“New Architecture” in the Asia-Pacific or just more hegemony?


Terri Keko’olani, AFSC Hawai’i and DMZ-Hawai’i / Aloha ‘Aina. Photo:  Eri Oura

Below is another story from the KITV newscast about Sec. of State Clinton’s speech yesterday at the East West Center. Footage on the 10:00 pm news included the demonstration by AFSC Hawai’i, DMZ-Hawai’i / Aloha ‘Aina, Gaza Freedom March, World Can’t Wait and others.  The protest targeted the escalating U.S. wars in Afghanistan and Iraq and military realignment and expansion in Okinawa, Guam and Hawai’i, as well as the U.S. policies on Israel and Palestine.

Clinton’s speech was hyped as revealing the “new architecture of Asia”, but at its core, it just rehashed a centuries-old theme of America “power projecting” its “manifest destiny” across the Pacific to shape the security and economic environment in Asia.   In this imperial vision of the Asia-Pacific region, what really matters is Asia.  The Pacific is not seen as a real place, just a big protective moat to keep enemies at bay and a place to build strategic military bases within easy striking distance of potential Asian rivals.

Of course, quoting Obama, she made obligatory reference to the Pacific ocean binding us together rather than dividing us.  But this metaphor was ripped off from the peoples movements in the Pacific such as the Nuclear Free and Independent Pacific (NFIP) which popularized the concept of the Pacific Ocean as Ka Moana Nui (The Great Ocean) that forms a liquid continent uniting the peoples of the Pacific.   If Obama felt truly bound to the peoples of the Pacific, then he would have supported the more aggressive climate change initiatives put forth in Copenhagen by drowning island states like Tuvalu.

No, at its  heart, the U.S. vision of the Pacific is still the “American Lake”.   The islands and peoples of the Pacific are just beautiful places to vacation or strategic locations to build military bases. How else do you explain the arrogance with which the U.S. violates the sovereignty of the small islands and imposes its military bases?  First Hawai’i, then Guam, American Samoa, the Marshall Islands, Palau, Okinawa, all the way to Puerto Rico and Diego Garcia.

I am reminded of Henry Kissinger’s notorious 1969 quote about U.S. nuclear tests in the Pacific: “There are only 90000 people out there. Who gives a damn?”

The U.S. peace movement should recognize the pivotal role small islands like Hawai’i, Guam and Okinawa play in the American Empire and its global network of military power.   To prevent wars from happening in the future, it is critical that Americans force their government to stop using small islands as military platforms to wage wars.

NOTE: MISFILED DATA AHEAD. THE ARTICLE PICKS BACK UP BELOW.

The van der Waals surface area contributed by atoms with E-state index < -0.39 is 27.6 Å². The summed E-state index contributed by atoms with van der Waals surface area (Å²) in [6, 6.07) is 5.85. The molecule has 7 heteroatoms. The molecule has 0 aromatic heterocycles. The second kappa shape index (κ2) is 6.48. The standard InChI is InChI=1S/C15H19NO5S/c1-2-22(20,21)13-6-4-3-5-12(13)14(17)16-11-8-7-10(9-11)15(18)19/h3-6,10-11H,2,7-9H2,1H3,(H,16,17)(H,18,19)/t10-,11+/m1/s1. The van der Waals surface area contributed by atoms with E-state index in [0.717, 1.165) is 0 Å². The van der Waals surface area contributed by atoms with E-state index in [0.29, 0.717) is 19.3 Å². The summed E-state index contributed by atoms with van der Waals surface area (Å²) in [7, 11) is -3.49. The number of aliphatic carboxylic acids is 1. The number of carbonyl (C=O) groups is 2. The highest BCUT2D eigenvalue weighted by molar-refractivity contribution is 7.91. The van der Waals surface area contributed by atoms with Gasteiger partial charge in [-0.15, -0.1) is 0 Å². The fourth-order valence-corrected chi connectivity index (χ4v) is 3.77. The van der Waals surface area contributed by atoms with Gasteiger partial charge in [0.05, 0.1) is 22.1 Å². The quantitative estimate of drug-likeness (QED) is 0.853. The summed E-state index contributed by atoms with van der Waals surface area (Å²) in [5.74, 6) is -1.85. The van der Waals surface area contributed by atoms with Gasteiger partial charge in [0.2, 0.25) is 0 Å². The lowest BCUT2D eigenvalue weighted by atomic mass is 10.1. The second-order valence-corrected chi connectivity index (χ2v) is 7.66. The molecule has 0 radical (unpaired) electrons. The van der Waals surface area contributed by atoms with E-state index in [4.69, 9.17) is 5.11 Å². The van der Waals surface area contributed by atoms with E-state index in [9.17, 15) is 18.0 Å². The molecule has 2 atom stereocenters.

Photo: Eri Oura



Clinton Discusses Asia-Pacific’s Importance

Secretary On 10-Day Trip Through Region

POSTED: 5:05 pm HST January 12, 2010

UPDATED: 9:23 pm HST January 12, 2010

HONOLULU — U.S. Secretary of State Hillary Rodham Clinton made a major policy speech in Honolulu on Tuesday at the East-West Center in Manoa about America’s future relationship with Asia.

Clinton celebrated the 50th anniversary of the East-West Center. She talked about how Asia is changing, and how the U.S. should respond.

Local politicians, Hawaii military leaders and people who work at the center attended her address.

Clinton is on a 10-day trip through the Asia-Pacific Region. Clinton said the Asia-Pacific region is important to America. She talked about the major changes in Asia in recent decades.

“It is a region that has gone from soybeans to satellites, from rural outposts to gleaming mega-cities, from traditional calligraphy to instant messaging and most importantly, from old hatreds to new partnerships,” Clinton said.

The U.S. and Asia are now linked economically and America will continue to maintain a presence in the region, Clinton said.

“The United States has a strong interest in continuing its tradition of economic and strategic leadership, and Asia has a strong interest in Asia in the U.S. remaining a dynamic, economic partner and a stabilizing military influence,” the secretary said.

The East-West Center audience was receptive and happy to host the Cabinet member.

“It was a tremendous honor the East-West Center 50th anniversary. So, we were overjoyed to hear her speech, get her illumination of the Asia-Pacific region,” said Floren Elman-Singh, of the East-West Center.

A group of about three-dozen people rallied outside of the East-West Center about the war in Afghanistan and Iraq and the move of a Marine base to another part of Okinawa, Japan.

Clinton also visited Pearl Harbor, where she presented a wreath aboard the USS Arizona Memorial to commemorate the Americans who died in the Japanese attack on Pearl Harbor on Dec. 7, 1941.

Earlier in the day she met with Japan’s foreign minister. Read more about that here.

Copyright 2010 by KITV.com All rights reserved. This material may not be published, broadcast, rewritten or redistributed.

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